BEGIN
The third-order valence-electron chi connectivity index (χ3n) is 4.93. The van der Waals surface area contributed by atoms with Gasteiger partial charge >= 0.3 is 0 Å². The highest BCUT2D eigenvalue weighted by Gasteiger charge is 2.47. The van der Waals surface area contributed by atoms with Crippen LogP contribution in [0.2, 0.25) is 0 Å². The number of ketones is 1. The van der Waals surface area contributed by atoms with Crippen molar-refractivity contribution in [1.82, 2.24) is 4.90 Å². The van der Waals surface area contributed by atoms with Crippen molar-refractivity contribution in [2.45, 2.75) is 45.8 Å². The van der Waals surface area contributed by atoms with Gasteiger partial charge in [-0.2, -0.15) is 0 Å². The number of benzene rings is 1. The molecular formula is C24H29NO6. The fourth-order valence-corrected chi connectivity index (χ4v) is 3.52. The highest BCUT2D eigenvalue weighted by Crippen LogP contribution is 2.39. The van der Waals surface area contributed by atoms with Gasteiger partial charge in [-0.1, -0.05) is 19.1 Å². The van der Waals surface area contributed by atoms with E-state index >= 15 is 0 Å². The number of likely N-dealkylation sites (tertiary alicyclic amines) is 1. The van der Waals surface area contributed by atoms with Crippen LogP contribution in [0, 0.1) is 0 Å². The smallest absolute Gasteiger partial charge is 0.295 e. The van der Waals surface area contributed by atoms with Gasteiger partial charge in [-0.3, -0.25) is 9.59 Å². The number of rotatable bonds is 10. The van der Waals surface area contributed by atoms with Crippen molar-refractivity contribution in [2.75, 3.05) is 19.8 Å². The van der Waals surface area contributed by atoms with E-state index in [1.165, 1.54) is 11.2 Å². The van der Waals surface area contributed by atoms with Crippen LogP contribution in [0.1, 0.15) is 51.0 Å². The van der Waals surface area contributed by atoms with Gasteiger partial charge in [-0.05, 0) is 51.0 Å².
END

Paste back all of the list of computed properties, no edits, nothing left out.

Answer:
The third-order valence-electron chi connectivity index (χ3n) is 4.93. The van der Waals surface area contributed by atoms with Gasteiger partial charge >= 0.3 is 0 Å². The highest BCUT2D eigenvalue weighted by Gasteiger charge is 2.47. The van der Waals surface area contributed by atoms with Crippen LogP contribution in [0.2, 0.25) is 0 Å². The number of ketones is 1. The van der Waals surface area contributed by atoms with Crippen molar-refractivity contribution in [1.82, 2.24) is 4.90 Å². The van der Waals surface area contributed by atoms with Crippen molar-refractivity contribution in [2.45, 2.75) is 45.8 Å². The van der Waals surface area contributed by atoms with Gasteiger partial charge in [-0.2, -0.15) is 0 Å². The number of benzene rings is 1. The molecular formula is C24H29NO6. The fourth-order valence-corrected chi connectivity index (χ4v) is 3.52. The highest BCUT2D eigenvalue weighted by Crippen LogP contribution is 2.39. The van der Waals surface area contributed by atoms with Gasteiger partial charge in [-0.1, -0.05) is 19.1 Å². The van der Waals surface area contributed by atoms with E-state index >= 15 is 0 Å². The number of likely N-dealkylation sites (tertiary alicyclic amines) is 1. The van der Waals surface area contributed by atoms with Crippen LogP contribution in [0, 0.1) is 0 Å². The smallest absolute Gasteiger partial charge is 0.295 e. The van der Waals surface area contributed by atoms with Gasteiger partial charge in [-0.3, -0.25) is 9.59 Å². The number of rotatable bonds is 10. The van der Waals surface area contributed by atoms with Crippen molar-refractivity contribution in [2.75, 3.05) is 19.8 Å². The van der Waals surface area contributed by atoms with E-state index in [1.165, 1.54) is 11.2 Å². The van der Waals surface area contributed by atoms with Crippen LogP contribution in [0.1, 0.15) is 51.0 Å². The van der Waals surface area contributed by atoms with Gasteiger partial charge in [-0.05, 0) is 51.0 Å².